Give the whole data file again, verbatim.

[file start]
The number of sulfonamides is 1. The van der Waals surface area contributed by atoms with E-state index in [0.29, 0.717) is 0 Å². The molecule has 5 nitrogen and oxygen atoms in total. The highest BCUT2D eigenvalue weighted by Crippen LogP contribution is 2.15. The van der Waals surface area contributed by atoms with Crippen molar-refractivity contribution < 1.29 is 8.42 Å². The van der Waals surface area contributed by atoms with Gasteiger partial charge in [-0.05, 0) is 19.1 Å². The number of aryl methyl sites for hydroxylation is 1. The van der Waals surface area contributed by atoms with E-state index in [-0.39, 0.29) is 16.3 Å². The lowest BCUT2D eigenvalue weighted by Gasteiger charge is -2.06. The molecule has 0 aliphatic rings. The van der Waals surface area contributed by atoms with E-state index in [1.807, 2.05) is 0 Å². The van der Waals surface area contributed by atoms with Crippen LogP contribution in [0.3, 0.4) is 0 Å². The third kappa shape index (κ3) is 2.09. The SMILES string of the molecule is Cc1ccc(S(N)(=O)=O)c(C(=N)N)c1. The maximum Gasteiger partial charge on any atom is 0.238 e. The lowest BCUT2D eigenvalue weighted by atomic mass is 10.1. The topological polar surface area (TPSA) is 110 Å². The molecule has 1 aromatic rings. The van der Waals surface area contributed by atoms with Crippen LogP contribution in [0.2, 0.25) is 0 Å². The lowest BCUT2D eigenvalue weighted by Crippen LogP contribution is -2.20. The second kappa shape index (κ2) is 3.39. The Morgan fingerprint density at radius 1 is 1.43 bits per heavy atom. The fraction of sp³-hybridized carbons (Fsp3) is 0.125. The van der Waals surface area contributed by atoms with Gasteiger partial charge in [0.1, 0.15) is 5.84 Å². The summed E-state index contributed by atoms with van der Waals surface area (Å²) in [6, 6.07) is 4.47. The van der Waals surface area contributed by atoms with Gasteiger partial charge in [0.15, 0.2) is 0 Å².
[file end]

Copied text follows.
The number of sulfonamides is 1. The van der Waals surface area contributed by atoms with E-state index in [0.29, 0.717) is 0 Å². The molecule has 5 nitrogen and oxygen atoms in total. The highest BCUT2D eigenvalue weighted by Crippen LogP contribution is 2.15. The van der Waals surface area contributed by atoms with Crippen molar-refractivity contribution < 1.29 is 8.42 Å². The van der Waals surface area contributed by atoms with Gasteiger partial charge in [-0.05, 0) is 19.1 Å². The number of aryl methyl sites for hydroxylation is 1. The van der Waals surface area contributed by atoms with E-state index in [-0.39, 0.29) is 16.3 Å². The lowest BCUT2D eigenvalue weighted by Gasteiger charge is -2.06. The molecule has 0 aliphatic rings. The van der Waals surface area contributed by atoms with E-state index in [1.807, 2.05) is 0 Å². The van der Waals surface area contributed by atoms with Crippen LogP contribution in [0.3, 0.4) is 0 Å². The third kappa shape index (κ3) is 2.09. The SMILES string of the molecule is Cc1ccc(S(N)(=O)=O)c(C(=N)N)c1. The maximum Gasteiger partial charge on any atom is 0.238 e. The lowest BCUT2D eigenvalue weighted by atomic mass is 10.1. The topological polar surface area (TPSA) is 110 Å². The molecule has 1 aromatic rings. The van der Waals surface area contributed by atoms with Crippen LogP contribution in [0.2, 0.25) is 0 Å². The lowest BCUT2D eigenvalue weighted by Crippen LogP contribution is -2.20. The second kappa shape index (κ2) is 3.39. The Morgan fingerprint density at radius 1 is 1.43 bits per heavy atom. The fraction of sp³-hybridized carbons (Fsp3) is 0.125. The van der Waals surface area contributed by atoms with Gasteiger partial charge in [0.1, 0.15) is 5.84 Å². The summed E-state index contributed by atoms with van der Waals surface area (Å²) in [6, 6.07) is 4.47. The van der Waals surface area contributed by atoms with Gasteiger partial charge in [0.15, 0.2) is 0 Å².